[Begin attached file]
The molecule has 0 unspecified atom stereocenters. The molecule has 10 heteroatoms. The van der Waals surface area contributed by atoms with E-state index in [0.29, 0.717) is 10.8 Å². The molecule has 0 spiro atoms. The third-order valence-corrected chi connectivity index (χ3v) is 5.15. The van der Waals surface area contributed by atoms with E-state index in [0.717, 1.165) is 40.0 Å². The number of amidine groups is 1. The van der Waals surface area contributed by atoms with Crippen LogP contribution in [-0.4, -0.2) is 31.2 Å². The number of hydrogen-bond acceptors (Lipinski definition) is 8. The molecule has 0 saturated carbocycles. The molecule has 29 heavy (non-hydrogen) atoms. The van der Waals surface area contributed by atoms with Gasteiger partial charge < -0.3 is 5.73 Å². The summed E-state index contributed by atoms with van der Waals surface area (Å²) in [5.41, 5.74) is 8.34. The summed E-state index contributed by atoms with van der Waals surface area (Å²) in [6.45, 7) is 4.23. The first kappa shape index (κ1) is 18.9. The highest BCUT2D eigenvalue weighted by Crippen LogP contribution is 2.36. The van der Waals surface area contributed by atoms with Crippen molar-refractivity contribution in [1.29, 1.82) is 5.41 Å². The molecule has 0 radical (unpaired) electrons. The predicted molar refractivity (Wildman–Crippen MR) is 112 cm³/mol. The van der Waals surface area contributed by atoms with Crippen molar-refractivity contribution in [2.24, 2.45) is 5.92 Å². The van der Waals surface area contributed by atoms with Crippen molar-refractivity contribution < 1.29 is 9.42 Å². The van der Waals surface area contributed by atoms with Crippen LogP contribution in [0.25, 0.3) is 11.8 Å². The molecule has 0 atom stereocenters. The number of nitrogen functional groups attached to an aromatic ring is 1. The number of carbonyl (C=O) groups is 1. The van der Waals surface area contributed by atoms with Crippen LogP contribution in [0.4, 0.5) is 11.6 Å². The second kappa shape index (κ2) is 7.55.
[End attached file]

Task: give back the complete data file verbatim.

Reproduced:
The molecule has 0 unspecified atom stereocenters. The molecule has 10 heteroatoms. The van der Waals surface area contributed by atoms with E-state index in [0.29, 0.717) is 10.8 Å². The molecule has 0 spiro atoms. The third-order valence-corrected chi connectivity index (χ3v) is 5.15. The van der Waals surface area contributed by atoms with E-state index in [0.717, 1.165) is 40.0 Å². The number of amidine groups is 1. The van der Waals surface area contributed by atoms with Crippen LogP contribution in [-0.4, -0.2) is 31.2 Å². The number of hydrogen-bond acceptors (Lipinski definition) is 8. The molecule has 0 saturated carbocycles. The molecule has 29 heavy (non-hydrogen) atoms. The van der Waals surface area contributed by atoms with Gasteiger partial charge < -0.3 is 5.73 Å². The summed E-state index contributed by atoms with van der Waals surface area (Å²) in [5.41, 5.74) is 8.34. The summed E-state index contributed by atoms with van der Waals surface area (Å²) in [6.45, 7) is 4.23. The first kappa shape index (κ1) is 18.9. The highest BCUT2D eigenvalue weighted by Crippen LogP contribution is 2.36. The van der Waals surface area contributed by atoms with Crippen molar-refractivity contribution in [1.29, 1.82) is 5.41 Å². The molecule has 0 radical (unpaired) electrons. The predicted molar refractivity (Wildman–Crippen MR) is 112 cm³/mol. The van der Waals surface area contributed by atoms with Crippen molar-refractivity contribution in [2.24, 2.45) is 5.92 Å². The van der Waals surface area contributed by atoms with Crippen molar-refractivity contribution < 1.29 is 9.42 Å². The van der Waals surface area contributed by atoms with Crippen LogP contribution in [0.25, 0.3) is 11.8 Å². The molecule has 0 atom stereocenters. The number of nitrogen functional groups attached to an aromatic ring is 1. The number of carbonyl (C=O) groups is 1. The van der Waals surface area contributed by atoms with Crippen LogP contribution in [0.4, 0.5) is 11.6 Å². The second kappa shape index (κ2) is 7.55.